Testing grammars with JUnit

Testing a Parser

Be sure to define a subclass of IANTLRFrontEnd and to declare an ANTLRTester in your test-case class. (See the usage page for further instructions.)

Also, test your lexer first.

AST Assertions

It's harder to make simple assertions about a whole AST (Abstract Syntax Tree) compared to making assertions on tokens.

The helpful method from org.norecess.antlr.Assert is assertTree. You now make assertions on

  • the type of the root of the AST, and
  • the preorder traversal of the AST with heavily parenthesized text.

Here's an example parsing an infix + expression:

assertTree(MyOwnParser.EXPRESSION, "(+(1)(x))",
  myTester.scanInput("1 + x").parseAs("expression"));

The parseAs("expression") takes the token stream from the scanned input and parses that stream starting (in this case) with the expression production. This allows you to test your grammar at the finest detail without having extraordinary input and preorder traversals.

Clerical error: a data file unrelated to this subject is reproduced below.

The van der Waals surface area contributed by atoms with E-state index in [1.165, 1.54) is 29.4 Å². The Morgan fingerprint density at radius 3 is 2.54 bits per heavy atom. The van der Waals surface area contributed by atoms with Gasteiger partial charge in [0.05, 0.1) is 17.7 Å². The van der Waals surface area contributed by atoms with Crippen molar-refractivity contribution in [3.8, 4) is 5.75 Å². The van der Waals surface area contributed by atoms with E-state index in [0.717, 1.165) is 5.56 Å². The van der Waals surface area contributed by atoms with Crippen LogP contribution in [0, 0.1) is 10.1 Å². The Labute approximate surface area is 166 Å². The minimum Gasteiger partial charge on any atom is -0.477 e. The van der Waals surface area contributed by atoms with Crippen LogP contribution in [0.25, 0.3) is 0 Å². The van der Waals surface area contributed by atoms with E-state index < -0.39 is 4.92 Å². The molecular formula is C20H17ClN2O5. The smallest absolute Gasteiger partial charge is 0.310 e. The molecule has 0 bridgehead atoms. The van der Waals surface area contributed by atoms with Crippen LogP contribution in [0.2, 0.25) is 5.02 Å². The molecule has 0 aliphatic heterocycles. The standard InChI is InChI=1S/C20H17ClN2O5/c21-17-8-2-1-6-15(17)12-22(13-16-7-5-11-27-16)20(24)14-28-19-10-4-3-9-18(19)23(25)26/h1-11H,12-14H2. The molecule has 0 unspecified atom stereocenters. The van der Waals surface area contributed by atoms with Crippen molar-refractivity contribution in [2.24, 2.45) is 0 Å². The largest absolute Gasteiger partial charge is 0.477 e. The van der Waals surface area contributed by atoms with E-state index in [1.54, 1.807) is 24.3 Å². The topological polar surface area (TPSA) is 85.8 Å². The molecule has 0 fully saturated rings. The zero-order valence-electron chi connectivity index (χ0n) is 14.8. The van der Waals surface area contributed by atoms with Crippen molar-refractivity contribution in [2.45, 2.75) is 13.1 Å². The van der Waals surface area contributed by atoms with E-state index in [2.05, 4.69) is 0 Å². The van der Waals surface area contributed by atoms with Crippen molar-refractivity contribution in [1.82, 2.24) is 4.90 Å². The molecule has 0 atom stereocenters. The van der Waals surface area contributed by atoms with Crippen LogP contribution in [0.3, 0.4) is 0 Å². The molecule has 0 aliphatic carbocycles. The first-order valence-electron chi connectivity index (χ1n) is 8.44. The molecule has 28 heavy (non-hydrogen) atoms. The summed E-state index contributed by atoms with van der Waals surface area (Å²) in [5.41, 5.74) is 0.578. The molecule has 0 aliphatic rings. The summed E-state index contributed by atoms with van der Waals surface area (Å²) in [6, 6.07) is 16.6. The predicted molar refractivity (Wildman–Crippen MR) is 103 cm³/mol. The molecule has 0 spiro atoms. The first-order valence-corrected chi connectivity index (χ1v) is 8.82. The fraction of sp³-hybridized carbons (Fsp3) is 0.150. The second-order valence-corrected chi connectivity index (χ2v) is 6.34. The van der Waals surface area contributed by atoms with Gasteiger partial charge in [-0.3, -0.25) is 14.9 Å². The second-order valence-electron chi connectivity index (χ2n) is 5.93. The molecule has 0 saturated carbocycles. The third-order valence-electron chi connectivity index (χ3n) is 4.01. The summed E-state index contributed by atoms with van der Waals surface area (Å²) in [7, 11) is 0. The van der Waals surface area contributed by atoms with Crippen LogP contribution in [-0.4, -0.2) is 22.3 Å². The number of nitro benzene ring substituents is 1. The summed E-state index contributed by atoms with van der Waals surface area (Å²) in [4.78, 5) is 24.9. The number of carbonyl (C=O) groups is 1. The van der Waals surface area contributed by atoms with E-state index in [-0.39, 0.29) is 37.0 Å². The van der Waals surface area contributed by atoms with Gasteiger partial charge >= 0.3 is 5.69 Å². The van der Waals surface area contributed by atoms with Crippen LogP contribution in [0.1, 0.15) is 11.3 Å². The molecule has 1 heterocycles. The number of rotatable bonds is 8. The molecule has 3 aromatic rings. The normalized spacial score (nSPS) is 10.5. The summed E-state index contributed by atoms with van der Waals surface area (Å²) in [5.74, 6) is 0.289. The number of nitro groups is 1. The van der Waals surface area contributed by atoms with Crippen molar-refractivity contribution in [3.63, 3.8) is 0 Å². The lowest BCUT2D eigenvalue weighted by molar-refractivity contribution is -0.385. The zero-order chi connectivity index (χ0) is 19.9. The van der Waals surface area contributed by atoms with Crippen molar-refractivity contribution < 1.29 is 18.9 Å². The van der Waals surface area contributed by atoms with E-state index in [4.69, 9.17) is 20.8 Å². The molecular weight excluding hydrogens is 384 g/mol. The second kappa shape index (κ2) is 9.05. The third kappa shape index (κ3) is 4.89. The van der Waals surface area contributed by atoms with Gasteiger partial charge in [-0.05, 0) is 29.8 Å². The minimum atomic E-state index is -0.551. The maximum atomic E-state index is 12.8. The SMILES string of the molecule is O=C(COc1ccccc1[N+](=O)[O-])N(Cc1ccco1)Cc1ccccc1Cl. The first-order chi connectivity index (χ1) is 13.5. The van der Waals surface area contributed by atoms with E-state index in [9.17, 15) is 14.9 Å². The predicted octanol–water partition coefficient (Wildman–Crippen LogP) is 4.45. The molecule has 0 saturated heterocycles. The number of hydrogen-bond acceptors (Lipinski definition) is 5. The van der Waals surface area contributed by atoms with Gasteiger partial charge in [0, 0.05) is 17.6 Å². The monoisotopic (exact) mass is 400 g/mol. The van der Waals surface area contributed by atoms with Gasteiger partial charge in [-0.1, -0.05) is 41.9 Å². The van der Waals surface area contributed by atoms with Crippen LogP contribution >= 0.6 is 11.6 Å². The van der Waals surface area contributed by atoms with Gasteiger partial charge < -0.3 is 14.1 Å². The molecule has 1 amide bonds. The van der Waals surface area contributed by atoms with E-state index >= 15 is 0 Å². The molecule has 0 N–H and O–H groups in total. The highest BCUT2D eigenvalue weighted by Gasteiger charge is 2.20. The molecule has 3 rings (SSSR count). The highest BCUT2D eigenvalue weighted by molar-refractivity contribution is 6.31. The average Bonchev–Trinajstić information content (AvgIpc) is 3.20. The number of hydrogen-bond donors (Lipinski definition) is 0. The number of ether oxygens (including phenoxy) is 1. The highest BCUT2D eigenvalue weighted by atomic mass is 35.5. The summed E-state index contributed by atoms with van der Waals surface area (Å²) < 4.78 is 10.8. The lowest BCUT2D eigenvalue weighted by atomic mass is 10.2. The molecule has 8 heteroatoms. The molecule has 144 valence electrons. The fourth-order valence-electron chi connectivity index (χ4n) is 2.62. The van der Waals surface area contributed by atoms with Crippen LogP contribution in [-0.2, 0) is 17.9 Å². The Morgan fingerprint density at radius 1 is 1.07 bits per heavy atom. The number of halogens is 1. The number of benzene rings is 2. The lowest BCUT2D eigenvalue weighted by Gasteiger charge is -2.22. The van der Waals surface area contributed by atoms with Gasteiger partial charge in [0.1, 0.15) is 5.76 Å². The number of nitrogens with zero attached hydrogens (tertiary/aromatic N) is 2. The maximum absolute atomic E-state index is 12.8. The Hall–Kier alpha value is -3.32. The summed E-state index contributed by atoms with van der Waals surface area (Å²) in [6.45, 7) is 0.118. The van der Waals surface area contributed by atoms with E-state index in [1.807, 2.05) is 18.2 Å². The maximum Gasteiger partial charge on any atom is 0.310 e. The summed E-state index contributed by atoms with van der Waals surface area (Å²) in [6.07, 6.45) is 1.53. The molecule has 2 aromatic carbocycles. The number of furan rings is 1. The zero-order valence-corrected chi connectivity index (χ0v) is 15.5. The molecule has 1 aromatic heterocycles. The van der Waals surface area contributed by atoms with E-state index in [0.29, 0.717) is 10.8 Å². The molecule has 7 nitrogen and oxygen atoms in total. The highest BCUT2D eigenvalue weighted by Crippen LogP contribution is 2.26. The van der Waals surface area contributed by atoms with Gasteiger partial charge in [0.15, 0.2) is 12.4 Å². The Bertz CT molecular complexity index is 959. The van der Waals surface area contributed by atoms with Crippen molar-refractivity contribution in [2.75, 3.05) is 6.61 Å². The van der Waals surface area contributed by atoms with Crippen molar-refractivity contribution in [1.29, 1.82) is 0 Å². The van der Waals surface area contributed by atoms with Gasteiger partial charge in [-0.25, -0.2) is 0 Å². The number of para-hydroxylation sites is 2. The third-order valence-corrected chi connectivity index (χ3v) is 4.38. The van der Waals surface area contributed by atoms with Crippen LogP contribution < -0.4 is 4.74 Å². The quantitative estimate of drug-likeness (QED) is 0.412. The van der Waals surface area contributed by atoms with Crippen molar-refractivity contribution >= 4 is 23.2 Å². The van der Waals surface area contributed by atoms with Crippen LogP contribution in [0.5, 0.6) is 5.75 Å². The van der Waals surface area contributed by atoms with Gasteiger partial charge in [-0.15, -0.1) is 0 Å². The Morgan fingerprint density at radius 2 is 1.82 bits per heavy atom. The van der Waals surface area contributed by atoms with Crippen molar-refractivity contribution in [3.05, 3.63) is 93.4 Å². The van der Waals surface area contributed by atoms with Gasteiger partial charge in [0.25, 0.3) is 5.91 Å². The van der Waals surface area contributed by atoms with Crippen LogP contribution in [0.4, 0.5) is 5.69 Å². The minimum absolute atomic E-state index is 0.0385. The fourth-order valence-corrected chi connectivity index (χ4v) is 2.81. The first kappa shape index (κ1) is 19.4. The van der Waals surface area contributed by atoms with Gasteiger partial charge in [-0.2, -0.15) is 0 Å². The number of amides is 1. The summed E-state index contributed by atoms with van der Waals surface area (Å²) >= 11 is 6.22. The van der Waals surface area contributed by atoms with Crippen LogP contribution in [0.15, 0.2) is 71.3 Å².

MyOwnParser.EXPRESSION is the type of the root of the expected AST. You can always refer to these types from your parser class whether their imaginary or lexer tokens.

(+(1)(x)) is the preorder traversal built up with lots of parentheses and the tokens' texts.


Here I test various ways to build up a tuple:

public void shouldRecognizeATupleAsAProgram() {
    assertTree(MyOwnParser.TUPLE, "(TUPLE)", myTester.scanInput("()")
    assertTree(MyOwnParser.TUPLE, "(TUPLE(1))", myTester.scanInput(
    assertTree(MyOwnParser.TUPLE, "(TUPLE(1)(2)(3))", myTester
            .scanInput("(1,2, 3)").parseAs("program"));

Note that the commas are recognized by the parser in the last assertion, but they are not included in the AST (as evidenced by the preorder traversal).

Testing failures is a bit clumsy:

@Test(expected = Exception.class)
public void shouldFailOnInitialComma() {
    myTester.scanInput("(,2, 3)").parseAs("program");